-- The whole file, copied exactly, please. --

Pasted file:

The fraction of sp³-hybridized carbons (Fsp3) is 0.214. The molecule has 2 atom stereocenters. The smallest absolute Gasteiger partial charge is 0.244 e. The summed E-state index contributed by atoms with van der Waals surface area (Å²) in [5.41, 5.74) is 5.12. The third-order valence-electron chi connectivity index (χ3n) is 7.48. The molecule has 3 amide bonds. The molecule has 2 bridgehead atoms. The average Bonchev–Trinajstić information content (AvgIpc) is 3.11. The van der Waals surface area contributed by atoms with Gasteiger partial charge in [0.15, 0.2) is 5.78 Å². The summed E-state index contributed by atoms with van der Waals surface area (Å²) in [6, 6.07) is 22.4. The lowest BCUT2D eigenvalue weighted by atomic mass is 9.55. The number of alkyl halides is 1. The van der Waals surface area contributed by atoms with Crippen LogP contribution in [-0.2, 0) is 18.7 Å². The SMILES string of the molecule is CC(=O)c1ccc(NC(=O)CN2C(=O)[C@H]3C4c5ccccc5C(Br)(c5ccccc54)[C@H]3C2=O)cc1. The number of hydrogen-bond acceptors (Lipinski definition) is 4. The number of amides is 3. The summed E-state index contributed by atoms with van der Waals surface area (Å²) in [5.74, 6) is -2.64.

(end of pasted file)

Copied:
The fraction of sp³-hybridized carbons (Fsp3) is 0.214. The molecule has 2 atom stereocenters. The smallest absolute Gasteiger partial charge is 0.244 e. The summed E-state index contributed by atoms with van der Waals surface area (Å²) in [5.41, 5.74) is 5.12. The third-order valence-electron chi connectivity index (χ3n) is 7.48. The molecule has 3 amide bonds. The molecule has 2 bridgehead atoms. The average Bonchev–Trinajstić information content (AvgIpc) is 3.11. The van der Waals surface area contributed by atoms with Gasteiger partial charge in [0.15, 0.2) is 5.78 Å². The summed E-state index contributed by atoms with van der Waals surface area (Å²) in [6, 6.07) is 22.4. The lowest BCUT2D eigenvalue weighted by atomic mass is 9.55. The number of alkyl halides is 1. The van der Waals surface area contributed by atoms with Crippen LogP contribution in [-0.2, 0) is 18.7 Å². The SMILES string of the molecule is CC(=O)c1ccc(NC(=O)CN2C(=O)[C@H]3C4c5ccccc5C(Br)(c5ccccc54)[C@H]3C2=O)cc1. The number of hydrogen-bond acceptors (Lipinski definition) is 4. The number of amides is 3. The summed E-state index contributed by atoms with van der Waals surface area (Å²) in [5.74, 6) is -2.64.